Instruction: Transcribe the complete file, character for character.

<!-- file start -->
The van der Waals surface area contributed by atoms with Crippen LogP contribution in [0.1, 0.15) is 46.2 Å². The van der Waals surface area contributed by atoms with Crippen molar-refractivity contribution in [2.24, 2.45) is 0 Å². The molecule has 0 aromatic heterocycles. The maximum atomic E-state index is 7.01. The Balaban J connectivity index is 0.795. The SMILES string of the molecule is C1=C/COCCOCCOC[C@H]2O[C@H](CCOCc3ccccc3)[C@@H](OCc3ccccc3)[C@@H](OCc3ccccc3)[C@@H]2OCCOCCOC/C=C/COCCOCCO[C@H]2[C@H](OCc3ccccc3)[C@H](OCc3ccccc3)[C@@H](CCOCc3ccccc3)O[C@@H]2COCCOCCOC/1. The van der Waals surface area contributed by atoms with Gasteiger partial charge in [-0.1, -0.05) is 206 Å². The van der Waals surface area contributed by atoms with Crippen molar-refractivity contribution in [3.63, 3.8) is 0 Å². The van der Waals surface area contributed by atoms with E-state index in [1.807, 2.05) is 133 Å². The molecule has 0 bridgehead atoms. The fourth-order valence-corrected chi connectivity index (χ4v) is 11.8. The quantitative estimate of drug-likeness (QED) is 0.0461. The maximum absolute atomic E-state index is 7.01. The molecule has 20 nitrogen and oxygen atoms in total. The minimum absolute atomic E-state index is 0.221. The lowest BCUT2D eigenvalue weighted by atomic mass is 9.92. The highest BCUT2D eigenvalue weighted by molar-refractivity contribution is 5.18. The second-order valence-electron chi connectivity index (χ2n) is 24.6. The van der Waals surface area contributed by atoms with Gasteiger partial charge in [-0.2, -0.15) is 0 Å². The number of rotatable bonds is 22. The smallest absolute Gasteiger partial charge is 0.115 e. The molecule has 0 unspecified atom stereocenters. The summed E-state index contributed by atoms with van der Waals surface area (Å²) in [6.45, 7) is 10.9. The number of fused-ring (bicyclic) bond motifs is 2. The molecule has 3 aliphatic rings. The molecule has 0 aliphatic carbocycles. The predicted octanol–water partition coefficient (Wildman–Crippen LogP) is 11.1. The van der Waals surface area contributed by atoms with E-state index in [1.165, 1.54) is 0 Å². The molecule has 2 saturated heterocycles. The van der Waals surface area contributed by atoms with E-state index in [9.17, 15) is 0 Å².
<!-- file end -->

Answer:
The van der Waals surface area contributed by atoms with Crippen LogP contribution in [0.1, 0.15) is 46.2 Å². The van der Waals surface area contributed by atoms with Crippen molar-refractivity contribution in [2.24, 2.45) is 0 Å². The molecule has 0 aromatic heterocycles. The maximum atomic E-state index is 7.01. The Balaban J connectivity index is 0.795. The SMILES string of the molecule is C1=C/COCCOCCOC[C@H]2O[C@H](CCOCc3ccccc3)[C@@H](OCc3ccccc3)[C@@H](OCc3ccccc3)[C@@H]2OCCOCCOC/C=C/COCCOCCO[C@H]2[C@H](OCc3ccccc3)[C@H](OCc3ccccc3)[C@@H](CCOCc3ccccc3)O[C@@H]2COCCOCCOC/1. The van der Waals surface area contributed by atoms with Gasteiger partial charge in [-0.1, -0.05) is 206 Å². The van der Waals surface area contributed by atoms with Crippen molar-refractivity contribution in [3.63, 3.8) is 0 Å². The van der Waals surface area contributed by atoms with E-state index in [1.807, 2.05) is 133 Å². The molecule has 0 bridgehead atoms. The fourth-order valence-corrected chi connectivity index (χ4v) is 11.8. The quantitative estimate of drug-likeness (QED) is 0.0461. The maximum absolute atomic E-state index is 7.01. The molecule has 20 nitrogen and oxygen atoms in total. The minimum absolute atomic E-state index is 0.221. The lowest BCUT2D eigenvalue weighted by atomic mass is 9.92. The highest BCUT2D eigenvalue weighted by molar-refractivity contribution is 5.18. The second-order valence-electron chi connectivity index (χ2n) is 24.6. The van der Waals surface area contributed by atoms with Gasteiger partial charge in [-0.2, -0.15) is 0 Å². The number of rotatable bonds is 22. The smallest absolute Gasteiger partial charge is 0.115 e. The molecule has 0 unspecified atom stereocenters. The summed E-state index contributed by atoms with van der Waals surface area (Å²) in [6.45, 7) is 10.9. The number of fused-ring (bicyclic) bond motifs is 2. The molecule has 3 aliphatic rings. The molecule has 0 aliphatic carbocycles. The predicted octanol–water partition coefficient (Wildman–Crippen LogP) is 11.1. The van der Waals surface area contributed by atoms with E-state index in [1.165, 1.54) is 0 Å². The molecule has 2 saturated heterocycles. The van der Waals surface area contributed by atoms with E-state index in [9.17, 15) is 0 Å².